Georgia Bulletin

The Newspaper of the Catholic Archdiocese of Atlanta

Remembering Father Kelly’s Marriage Talk

By MISSY FECAS FILLION, Special Contributor | Published February 10, 2005

I read an article recently that said you should have a vision for your marriage. Companies do it; why shouldn’t couples? I smiled when I read it and was grateful that we already had one. Grateful to the late Msgr. Robert Kelly for giving it to us.

We met with three priests during our six-month engagement. One from our parish in Atlanta for the five sessions of premarital counseling. One who would perform the ceremony in Charleston. And one who meant a lot to our family over the years but was unable to marry us. He was the high school rector and at times parish priest to us from my oldest brother down to me 22 years later. He came to my father’s bedside every day for months before he died and consoled us when my mother passed away. He always made us feel God’s love through his own.

Father Kelly was the quintessential priest who everyone loved. Thousands of people across South Carolina mourned his passing last fall. I will miss the personal touch he had with everyone he knew. He had the ability to make every person feel as if he or she were the most important thing to him at that moment in time. He could immerse himself in your life and make you feel special—a rare quality when it is real.

In the business world something called faked sincerity helps to boost sales and increase morale in the employees. Father Kelly had the “real deal.”

I will miss hearing him say, “We have visitors from Atlanta,” when he would see us in the pew before Mass. I will miss hearing him say, “There goes Missy,” from the pulpit as I carried a wailing baby out of the small church, and then, “Here she comes again,” as I attempted to return.

Most of all I will miss hearing him say, “The Body of Christ, Missy.”

The personal touch deepens profound moments for me. It was one of those profound moments that became our mission.

In 1996, my husband-to-be and I rode out to the small parish in Folly Beach, S.C., to meet with Father Kelly so he could give us his marriage talk. He’d gotten good at it. I know there are hundreds just like us who wanted him for weddings and other life events.

I don’t remember everything Father Kelly said that day. I do remember loving his beach house and how much the picture of him holding an umbrella over Mother Teresa’s head meant to him.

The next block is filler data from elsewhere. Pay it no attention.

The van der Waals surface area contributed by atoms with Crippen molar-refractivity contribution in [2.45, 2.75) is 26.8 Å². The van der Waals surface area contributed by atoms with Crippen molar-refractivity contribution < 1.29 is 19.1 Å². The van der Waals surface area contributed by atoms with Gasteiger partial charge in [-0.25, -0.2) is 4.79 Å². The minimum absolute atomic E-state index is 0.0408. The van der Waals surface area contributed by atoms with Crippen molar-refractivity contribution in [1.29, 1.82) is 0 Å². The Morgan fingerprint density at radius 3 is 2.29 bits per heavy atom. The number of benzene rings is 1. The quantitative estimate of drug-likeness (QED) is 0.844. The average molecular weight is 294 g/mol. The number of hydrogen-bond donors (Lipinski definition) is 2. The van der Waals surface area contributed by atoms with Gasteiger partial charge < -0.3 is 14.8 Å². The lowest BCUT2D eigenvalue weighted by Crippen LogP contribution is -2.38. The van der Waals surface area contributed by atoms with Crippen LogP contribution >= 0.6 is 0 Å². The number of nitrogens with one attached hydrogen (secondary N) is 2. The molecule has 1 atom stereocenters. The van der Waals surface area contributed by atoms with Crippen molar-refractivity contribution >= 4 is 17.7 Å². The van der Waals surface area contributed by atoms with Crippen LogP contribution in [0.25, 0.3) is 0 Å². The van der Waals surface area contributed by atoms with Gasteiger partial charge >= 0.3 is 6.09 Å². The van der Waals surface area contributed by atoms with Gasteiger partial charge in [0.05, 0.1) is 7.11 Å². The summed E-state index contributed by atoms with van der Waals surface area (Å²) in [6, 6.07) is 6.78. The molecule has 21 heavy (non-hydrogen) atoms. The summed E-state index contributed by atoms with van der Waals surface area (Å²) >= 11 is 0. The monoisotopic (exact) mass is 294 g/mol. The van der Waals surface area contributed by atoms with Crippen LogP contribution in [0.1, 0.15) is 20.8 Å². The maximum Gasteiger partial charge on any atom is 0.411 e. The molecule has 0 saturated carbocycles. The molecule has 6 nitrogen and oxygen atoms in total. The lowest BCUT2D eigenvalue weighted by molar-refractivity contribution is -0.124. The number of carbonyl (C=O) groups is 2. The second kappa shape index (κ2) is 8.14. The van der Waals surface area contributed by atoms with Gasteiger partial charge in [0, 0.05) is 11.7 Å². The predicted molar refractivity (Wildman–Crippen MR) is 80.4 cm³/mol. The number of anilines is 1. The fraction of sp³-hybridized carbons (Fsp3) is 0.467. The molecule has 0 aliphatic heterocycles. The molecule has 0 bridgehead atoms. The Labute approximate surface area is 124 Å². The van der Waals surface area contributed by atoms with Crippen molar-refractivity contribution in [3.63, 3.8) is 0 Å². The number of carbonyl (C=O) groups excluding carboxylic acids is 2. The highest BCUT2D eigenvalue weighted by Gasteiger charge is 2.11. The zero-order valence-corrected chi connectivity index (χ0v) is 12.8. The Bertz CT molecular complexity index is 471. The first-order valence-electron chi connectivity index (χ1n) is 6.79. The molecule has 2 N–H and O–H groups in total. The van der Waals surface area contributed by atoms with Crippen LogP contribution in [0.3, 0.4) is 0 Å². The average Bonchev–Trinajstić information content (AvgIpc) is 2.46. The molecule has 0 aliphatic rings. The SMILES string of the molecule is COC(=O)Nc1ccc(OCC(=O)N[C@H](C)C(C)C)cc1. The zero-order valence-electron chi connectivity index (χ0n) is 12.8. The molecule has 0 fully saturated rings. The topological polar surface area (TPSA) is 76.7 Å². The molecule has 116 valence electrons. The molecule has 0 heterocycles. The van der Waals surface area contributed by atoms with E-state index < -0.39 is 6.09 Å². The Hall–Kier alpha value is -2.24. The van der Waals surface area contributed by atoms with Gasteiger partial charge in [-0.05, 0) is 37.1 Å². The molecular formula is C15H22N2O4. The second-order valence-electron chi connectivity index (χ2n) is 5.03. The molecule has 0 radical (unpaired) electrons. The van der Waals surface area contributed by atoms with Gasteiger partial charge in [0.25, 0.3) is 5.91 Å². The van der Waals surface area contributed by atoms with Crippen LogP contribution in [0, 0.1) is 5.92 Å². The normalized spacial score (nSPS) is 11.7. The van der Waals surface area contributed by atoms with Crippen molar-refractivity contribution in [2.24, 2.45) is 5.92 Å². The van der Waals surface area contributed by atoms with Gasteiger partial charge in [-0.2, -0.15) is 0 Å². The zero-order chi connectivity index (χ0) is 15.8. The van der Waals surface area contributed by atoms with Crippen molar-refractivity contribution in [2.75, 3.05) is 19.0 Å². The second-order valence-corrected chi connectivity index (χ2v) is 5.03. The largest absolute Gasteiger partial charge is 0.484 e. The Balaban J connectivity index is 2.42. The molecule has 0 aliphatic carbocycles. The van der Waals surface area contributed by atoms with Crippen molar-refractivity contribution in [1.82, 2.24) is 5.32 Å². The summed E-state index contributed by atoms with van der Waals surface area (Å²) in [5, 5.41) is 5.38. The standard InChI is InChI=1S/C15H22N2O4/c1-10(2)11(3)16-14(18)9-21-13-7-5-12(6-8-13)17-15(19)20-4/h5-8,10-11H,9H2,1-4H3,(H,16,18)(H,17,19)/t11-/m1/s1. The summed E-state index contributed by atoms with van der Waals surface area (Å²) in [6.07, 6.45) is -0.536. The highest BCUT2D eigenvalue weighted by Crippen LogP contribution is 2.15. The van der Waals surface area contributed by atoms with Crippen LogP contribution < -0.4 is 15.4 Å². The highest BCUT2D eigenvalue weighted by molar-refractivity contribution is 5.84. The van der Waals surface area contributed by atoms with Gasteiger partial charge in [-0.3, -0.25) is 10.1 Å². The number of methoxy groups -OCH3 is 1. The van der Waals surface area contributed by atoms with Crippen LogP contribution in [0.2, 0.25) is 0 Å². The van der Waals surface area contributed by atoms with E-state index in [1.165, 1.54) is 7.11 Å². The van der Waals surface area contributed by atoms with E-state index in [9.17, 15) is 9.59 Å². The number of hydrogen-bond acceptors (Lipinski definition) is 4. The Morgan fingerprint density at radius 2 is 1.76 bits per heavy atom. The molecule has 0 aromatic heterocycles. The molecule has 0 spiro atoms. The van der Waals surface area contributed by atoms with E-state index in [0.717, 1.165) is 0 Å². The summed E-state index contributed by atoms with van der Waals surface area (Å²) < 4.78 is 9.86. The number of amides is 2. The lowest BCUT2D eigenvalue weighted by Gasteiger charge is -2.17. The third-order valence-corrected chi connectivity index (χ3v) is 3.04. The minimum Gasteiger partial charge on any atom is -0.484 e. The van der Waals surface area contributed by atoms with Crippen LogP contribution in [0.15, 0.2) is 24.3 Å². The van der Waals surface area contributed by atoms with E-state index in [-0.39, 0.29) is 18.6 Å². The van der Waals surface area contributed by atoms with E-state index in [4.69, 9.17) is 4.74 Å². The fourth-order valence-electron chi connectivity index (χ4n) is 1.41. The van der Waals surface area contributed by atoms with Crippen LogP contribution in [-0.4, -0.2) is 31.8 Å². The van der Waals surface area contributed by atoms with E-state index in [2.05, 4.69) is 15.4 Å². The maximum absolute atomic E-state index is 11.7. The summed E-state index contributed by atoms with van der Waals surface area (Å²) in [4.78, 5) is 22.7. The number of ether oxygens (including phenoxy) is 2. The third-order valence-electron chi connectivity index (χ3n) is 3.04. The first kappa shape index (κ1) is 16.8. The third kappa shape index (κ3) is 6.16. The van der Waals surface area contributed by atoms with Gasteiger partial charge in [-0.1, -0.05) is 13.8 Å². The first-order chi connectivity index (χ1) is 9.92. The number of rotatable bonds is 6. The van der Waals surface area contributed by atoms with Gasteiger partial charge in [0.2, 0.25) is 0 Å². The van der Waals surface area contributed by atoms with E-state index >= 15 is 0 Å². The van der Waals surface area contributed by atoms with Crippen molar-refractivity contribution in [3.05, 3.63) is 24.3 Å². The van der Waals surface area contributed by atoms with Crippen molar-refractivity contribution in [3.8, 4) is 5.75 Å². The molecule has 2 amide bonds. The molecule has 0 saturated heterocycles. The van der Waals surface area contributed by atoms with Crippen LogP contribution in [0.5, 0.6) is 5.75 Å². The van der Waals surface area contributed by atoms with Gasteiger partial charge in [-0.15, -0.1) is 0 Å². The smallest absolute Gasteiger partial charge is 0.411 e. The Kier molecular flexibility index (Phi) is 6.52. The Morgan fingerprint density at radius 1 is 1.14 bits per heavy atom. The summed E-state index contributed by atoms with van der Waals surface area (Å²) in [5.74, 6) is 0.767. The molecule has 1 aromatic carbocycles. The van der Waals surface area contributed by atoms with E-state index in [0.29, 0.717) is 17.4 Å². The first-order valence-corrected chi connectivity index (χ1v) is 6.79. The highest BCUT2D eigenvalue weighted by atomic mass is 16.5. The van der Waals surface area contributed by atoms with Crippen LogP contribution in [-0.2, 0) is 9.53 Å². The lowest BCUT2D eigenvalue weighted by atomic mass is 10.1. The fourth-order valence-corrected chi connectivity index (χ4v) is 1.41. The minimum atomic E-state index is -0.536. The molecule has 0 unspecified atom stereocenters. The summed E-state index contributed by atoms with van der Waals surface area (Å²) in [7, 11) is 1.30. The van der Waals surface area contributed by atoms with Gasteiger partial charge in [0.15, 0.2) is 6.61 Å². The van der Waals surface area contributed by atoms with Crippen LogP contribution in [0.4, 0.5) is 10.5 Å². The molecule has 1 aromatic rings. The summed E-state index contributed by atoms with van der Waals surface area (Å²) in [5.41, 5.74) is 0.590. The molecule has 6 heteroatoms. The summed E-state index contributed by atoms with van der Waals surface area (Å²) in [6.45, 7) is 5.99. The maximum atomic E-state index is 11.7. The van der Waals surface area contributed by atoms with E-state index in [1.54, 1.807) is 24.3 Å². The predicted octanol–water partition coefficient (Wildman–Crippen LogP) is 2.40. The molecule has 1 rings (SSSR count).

But the thing I remember the most is the vision he gave us about our job in marriage. It’s a very simple statement. Its complexity lies in its implications and applications. It’s not to buy a big house, car or portfolio. It’s not great vacations, sticking to a budget or even having children, though all that is important to us. It is our job as husband and wife to get each other into heaven. That’s it, plain and simple. It means that nothing that we do here on earth matters if it’s not ultimately going to help us get into heaven.

And if that’s not enough, then it’s our job to do the same for our children, family and friends.

This isn’t a pretty hearts and flowers Valentine sentiment. It’s deep and meaningful, sure, and in some ways romantic. But it frankly terrifies me. What responsibility. What seriousness. This God that we love demands everything from us and our marriage. It’s not about being happy and in love, though of course He wants that for us. But the purpose of our marriage is to draw each other to God and to make sure we help each other stay there forever. It’s about always keeping our beloveds and eternity in our minds above ourselves and our petty wants and needs. And every day, not just on Valentine’s Day.

We’ve been married eight years. Getting each other into heaven is the statement we come back to time and again. Three priests, premarital counseling, Engaged Encounter, numerous conversations with friends and family. This was the most important advice. This is what we remember (other than one of my brothers telling my husband Kevin to “run”!) We even joke about it during arguments, as in, “This attitude is not helping me get into heaven, is it?”

Do we understand everything it means, and are we always faithful to it? No. Do we know it is the truth of our life together? Yes.

Thank you Father Kelly. I’ll always miss you.


Missy Fecas Fillion lives in Atlanta with her husband and two children. She welcomes e-mails at